OVER THE CAUSE OF MARRIAGE, ARGUMENTS ARE INEVITABLE. HERE IS HOW TO HANDLE STRIFEáîðüáà; ñïîð; ññîðà; íåñîãëàñèå PRODUCTIVELY.
I know a couple who fight like cats and dogs, but they are wildly in love with each other. What’s more, they have one of the healthiest marriages I know. Does that shock you?
If it does, get ready for some bigger surprises. My 30 years as a psychologist have slowly taught me a difficult-to-believe fact: the amount of conflict in a marriage only determines the speed at which the marriage is moving toward greatness or toward destruction.
If you want to sit still in your marriage, rule out all conflict. If you want your marriage to crash and burn, let conflict rage but refuse to learn the skills necessary for managing it. Well-managed conflict is like a stairway that can lead you to higher and higher levels of marital greatness.
I get nervous when couples come to me for premarital counselling and say they’ve never had a single argument. They are complete strangers to a crucial part of married life. They don’t have the slightest idea about their combined skilfulness to handle that part of marriage that brings so much potential for positive or negative change.
If any couple thinks they are not going to have disagreements, they are tragically self-deceived and headed for trouble. Almost 50 percent of all divorces take place within three years of the wedding day. Think of that! Couples get married, encounter conflict, and give up – all within three years.
There are two points about this that I find disturbing. First, these couples must have been profoundly unaware of how challenging it is to make a marriage work, and they were certainly unaware of the number of conflicts that would arise.
Secondly, they must have been alarmingly ill-equipped to handle their conflicts.The management of conflict is a complex but entirely learnable skill.Unfortunately, these couples never developed this skill, at least not to the required level of proficiency.
Let me make this point clearly:
Conflict is a necessary part of every marriage for as long as that marriage lasts. If there is no conflict, or if conflict suddenly slows down or levels off, it is a sign that something is wrong with the marriage. There are countless reasons for no conflict, but they all indicate a reduction in that part of a marriage that gives it the potential for growth and change.
WHY IS CONFLICT SO IMPORTANT?
To have a great marriage, there must be two authentic partners. Authenticity involves the full and free expression of each person’s true self, with all of its uniqueness. When both people are fully authentic, their complete agreement of everything is highly unlikely. Some conflict is inevitable.
I remember a quote I read 20 or more years ago. Ruth Bell Graham, wife of the renowned evangelist, was asked if she and Billy always agreed on everything. “My goodness, no!” she said. “If we did, there would be no need for one of us.”
What Mrs. Graham implied is truly profound. A relationship doesn’t need both of its partners if they are exactly the same. The wonderful thing you do for your marriage is to share that part of you that is different from your mate. But as sure as you share your differences, there is bound to be conflict. This is the kind of healthy conflict, though, that gives you the opportunity to expand your marriage.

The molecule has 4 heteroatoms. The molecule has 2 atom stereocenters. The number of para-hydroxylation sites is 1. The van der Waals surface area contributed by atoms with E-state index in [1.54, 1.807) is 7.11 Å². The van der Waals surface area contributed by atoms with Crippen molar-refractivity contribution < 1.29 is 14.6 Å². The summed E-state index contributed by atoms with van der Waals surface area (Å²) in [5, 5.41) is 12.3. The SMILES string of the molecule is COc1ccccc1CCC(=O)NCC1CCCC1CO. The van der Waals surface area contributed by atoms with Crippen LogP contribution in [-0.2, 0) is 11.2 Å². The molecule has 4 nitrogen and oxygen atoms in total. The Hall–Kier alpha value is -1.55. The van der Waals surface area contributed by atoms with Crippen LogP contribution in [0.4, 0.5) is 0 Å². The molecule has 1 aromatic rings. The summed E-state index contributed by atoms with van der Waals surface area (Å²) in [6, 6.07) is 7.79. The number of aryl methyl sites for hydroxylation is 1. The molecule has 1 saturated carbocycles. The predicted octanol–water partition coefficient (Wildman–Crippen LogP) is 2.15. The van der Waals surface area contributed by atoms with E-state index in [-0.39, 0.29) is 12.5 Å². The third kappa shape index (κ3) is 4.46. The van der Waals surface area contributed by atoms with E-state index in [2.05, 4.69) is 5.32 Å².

Here’s an example: If you like country music and your spouse loves classical, the two of you face a challenge. Every time the subject comes up, you can each deliver a few critical remarks designed to make the other person’s musical preference look silly. Or you can hate every moment you listen to your mate’s music.
There’s another option, however. You might say something like: “You know, Honey, you love classical music, and I love country. I suspect that we could come to appreciate each other’s musical tastes if we worked at it a little. I would really like to do that. What do you think?”
Therein lies a marriage-building strategy designed to expand the boundaries of your corporate lives and to increase the musical-interest range of your relationship.
Imagine a marriage in which one person wants everything about their lives together to be precisely the same. This simply wouldn’t be much of a marriage; it would merely be two people living one life. For the person whose uniqueness was ignored and never incorporated, there would inevitably be a sense of not counting much, an intense feeling that his or her ideas, tastes and preferences were unimportant, unnecessary and unwanted.
Conversely, a marriage in which each person brings ideas, attitudes and approaches – even to the point of creating disagreements – is a marriage that will build on the best that both partners have to offer.
The bottom line is this: Conflict that is mismanaged can destroy a marriage. It can turn the whole relationship into a battleground where the only winners are sure to be eventual losers – and the losers are sure to be filled with resentment.
If the couple decides to eliminate all conflict in the name of maintaining peace, there will be a terrible price to pay. The individuals’ uniqueness is likely to become more repressed and stifled. They will have to develop a mask to hide their frustration. This kind of relationship is bound to become cold and distant.
When two people find themselves together for a lifetime – both with an abundance of thoughts, feelings, opinions and interests – they have a chance to build a magnificent marriage. Blending the uniqueness of one partner with the uniqueness of the other takes great skill, but a potential for a totally new corporate identity with maximum breadth and depth is an incredibly valuable goal to pursue.